Georgia residents can now claim embryos as dependents on their tax returns in the wake of the US Supreme Court’s ruling that overturned the landmark Roe v. Wade decision.

The state Department of Revenue on Monday released new guidance related to Georgia’s anti-abortion law, known as “Living Infant and Fairness Equality (LIFE) Act,” which bars doctors from terminating pregnancies beyond six weeks, with some exceptions.

“In light of the June 24, 2022, U.S. Supreme Court ruling in Dobbs v. Jackson Women’s Health Organization and the July 20, 2022, 11th Circuit Court of Appeals ruling in Sistersong v. Kemp, the Department will recognize any unborn child with a detectable human heartbeat…as eligible for the Georgia individual income tax,” the statement read.

Passed in 2019, the LIFE ACT was initially ruled unconstitutional in July 2020, but that ruling was reversed in July 2022, after the Supreme Court’s 6-3 decision that left the issue of abortion up to each of the 50 states.

Georgia's Department of Revenue changed its rules concerning the personhood of embryos in the wake of the US Supreme Court decision that overturned Roe v. Wade.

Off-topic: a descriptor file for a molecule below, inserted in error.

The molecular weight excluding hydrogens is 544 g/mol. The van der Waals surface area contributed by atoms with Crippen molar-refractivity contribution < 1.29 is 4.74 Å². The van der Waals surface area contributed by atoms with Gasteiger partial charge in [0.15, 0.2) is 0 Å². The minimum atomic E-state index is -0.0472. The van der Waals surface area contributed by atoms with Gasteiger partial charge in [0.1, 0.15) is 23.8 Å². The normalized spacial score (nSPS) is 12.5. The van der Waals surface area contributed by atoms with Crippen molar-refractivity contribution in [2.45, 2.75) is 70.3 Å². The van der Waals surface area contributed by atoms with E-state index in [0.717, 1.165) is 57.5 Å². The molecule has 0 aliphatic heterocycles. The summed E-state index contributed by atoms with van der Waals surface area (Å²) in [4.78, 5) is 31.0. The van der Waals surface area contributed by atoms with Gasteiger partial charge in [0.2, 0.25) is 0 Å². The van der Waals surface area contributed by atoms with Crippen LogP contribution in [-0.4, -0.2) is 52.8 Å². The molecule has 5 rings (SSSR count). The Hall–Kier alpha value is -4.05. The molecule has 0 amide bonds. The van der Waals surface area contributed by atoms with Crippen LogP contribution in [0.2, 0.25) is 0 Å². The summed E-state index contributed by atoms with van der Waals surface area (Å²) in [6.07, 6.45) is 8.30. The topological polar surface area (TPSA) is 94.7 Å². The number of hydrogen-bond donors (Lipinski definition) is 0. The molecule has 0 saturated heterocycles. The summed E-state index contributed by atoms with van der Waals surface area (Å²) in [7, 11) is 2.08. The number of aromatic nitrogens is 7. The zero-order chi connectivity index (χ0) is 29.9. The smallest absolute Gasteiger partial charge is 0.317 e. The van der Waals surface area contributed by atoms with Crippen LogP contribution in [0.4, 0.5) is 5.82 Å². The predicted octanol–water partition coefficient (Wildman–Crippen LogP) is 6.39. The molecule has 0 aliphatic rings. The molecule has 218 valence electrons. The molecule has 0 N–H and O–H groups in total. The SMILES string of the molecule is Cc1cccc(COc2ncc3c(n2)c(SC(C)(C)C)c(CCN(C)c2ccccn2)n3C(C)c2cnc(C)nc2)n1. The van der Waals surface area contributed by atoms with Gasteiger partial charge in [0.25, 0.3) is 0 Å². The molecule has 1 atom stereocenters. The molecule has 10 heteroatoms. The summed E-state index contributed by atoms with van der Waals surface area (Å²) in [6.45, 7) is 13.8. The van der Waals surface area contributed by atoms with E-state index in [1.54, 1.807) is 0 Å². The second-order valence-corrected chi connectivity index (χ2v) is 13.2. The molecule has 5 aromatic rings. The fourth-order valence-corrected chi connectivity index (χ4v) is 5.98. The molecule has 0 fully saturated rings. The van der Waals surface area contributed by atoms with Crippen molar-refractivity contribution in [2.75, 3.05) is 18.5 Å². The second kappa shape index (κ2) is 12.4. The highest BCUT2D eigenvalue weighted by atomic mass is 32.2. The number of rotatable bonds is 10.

Georgia’s Department of Revenue changed its rules concerning the personhood of embryos in the wake of the US Supreme Court decision that overturned Roe v. Wade.
Christopher Oquendo/MEGA
In July, Georgia's anti-abortion bill, known as "Living Infant and Fairness Equality (LIFE) Act," became law.
In July, Georgia’s anti-abortion bill, known as “Living Infant and Fairness Equality (LIFE) Act,” became law.
Christopher Oquendo/MEGA

According to the revenue agency’s guidance, a taxpayer who has an “unborn child… with a detectable human heartbeat” after July 20 may list the embryo as a dependent on their 2022 tax return.

Under the new rules, residents can claim a deduction of $3,000 for each “unborn child.”

Supporters of abortion rights greeted the news with scorn and pointed to potential problems that could arise as a result of the new law effectively granting embryos personhood.

Anthony Michael Kreis, a Georgia State University law professor, tweeted in response to the announcement that a lot of pregnancies end in natural miscarriages, which could mean that “the treasury is going to be handing out a lot of cash for pregnancies that would never come to term.”

Lauren Groh-Wargo, manager of Democrat Stacey Abrams’ campaign for Georgia governor, wondered in a tweet if women who claim an embryo as a dependent — only to miscarry it later — could face legal trouble.

“So what happens when you claim your fetus as a dependent and then miscarry later in the pregnancy, you get investigated both for tax fraud and an illegal abortion?” she wrote.

A heartbeat can be detected in an embryo as early as six weeks into a pregnancy — often before a woman knows she’s pregnant.





Source link

Author

Comments are closed.